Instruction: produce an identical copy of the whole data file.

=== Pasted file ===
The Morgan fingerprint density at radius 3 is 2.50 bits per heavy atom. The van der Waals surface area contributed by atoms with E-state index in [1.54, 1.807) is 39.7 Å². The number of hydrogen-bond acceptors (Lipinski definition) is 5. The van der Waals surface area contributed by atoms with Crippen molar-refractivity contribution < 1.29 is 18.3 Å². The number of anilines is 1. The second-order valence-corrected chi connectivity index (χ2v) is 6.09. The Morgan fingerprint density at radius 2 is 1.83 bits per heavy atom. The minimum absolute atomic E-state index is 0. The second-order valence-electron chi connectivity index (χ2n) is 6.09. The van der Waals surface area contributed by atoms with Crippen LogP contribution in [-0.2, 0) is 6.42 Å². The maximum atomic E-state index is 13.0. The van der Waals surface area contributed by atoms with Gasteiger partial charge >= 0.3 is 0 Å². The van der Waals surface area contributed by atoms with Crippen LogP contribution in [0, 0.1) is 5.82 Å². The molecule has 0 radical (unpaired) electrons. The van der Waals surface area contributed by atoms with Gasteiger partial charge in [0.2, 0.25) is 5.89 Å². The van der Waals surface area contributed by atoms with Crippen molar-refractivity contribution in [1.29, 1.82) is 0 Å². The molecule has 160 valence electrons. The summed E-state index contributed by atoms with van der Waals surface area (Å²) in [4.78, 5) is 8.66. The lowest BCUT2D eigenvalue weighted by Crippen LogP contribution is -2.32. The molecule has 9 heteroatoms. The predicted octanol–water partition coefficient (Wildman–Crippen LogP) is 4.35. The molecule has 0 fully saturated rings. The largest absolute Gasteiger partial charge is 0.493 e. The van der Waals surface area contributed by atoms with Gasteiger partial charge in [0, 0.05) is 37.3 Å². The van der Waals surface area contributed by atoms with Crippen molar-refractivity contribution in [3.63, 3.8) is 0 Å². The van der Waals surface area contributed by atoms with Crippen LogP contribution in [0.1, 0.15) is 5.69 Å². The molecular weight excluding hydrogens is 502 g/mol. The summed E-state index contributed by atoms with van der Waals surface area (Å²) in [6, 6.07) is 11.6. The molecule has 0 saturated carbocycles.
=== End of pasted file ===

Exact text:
The Morgan fingerprint density at radius 3 is 2.50 bits per heavy atom. The van der Waals surface area contributed by atoms with E-state index in [1.54, 1.807) is 39.7 Å². The number of hydrogen-bond acceptors (Lipinski definition) is 5. The van der Waals surface area contributed by atoms with Crippen molar-refractivity contribution < 1.29 is 18.3 Å². The number of anilines is 1. The second-order valence-corrected chi connectivity index (χ2v) is 6.09. The Morgan fingerprint density at radius 2 is 1.83 bits per heavy atom. The minimum absolute atomic E-state index is 0. The second-order valence-electron chi connectivity index (χ2n) is 6.09. The van der Waals surface area contributed by atoms with Crippen LogP contribution in [-0.2, 0) is 6.42 Å². The maximum atomic E-state index is 13.0. The van der Waals surface area contributed by atoms with Gasteiger partial charge >= 0.3 is 0 Å². The van der Waals surface area contributed by atoms with Crippen LogP contribution in [0, 0.1) is 5.82 Å². The molecule has 0 radical (unpaired) electrons. The van der Waals surface area contributed by atoms with Gasteiger partial charge in [0.2, 0.25) is 5.89 Å². The van der Waals surface area contributed by atoms with Crippen molar-refractivity contribution in [1.29, 1.82) is 0 Å². The molecule has 160 valence electrons. The summed E-state index contributed by atoms with van der Waals surface area (Å²) in [4.78, 5) is 8.66. The lowest BCUT2D eigenvalue weighted by Crippen LogP contribution is -2.32. The molecule has 9 heteroatoms. The predicted octanol–water partition coefficient (Wildman–Crippen LogP) is 4.35. The molecule has 0 fully saturated rings. The largest absolute Gasteiger partial charge is 0.493 e. The van der Waals surface area contributed by atoms with Gasteiger partial charge in [0, 0.05) is 37.3 Å². The van der Waals surface area contributed by atoms with Crippen molar-refractivity contribution in [3.63, 3.8) is 0 Å². The van der Waals surface area contributed by atoms with Crippen LogP contribution in [0.1, 0.15) is 5.69 Å². The molecular weight excluding hydrogens is 502 g/mol. The summed E-state index contributed by atoms with van der Waals surface area (Å²) in [6, 6.07) is 11.6. The molecule has 0 saturated carbocycles.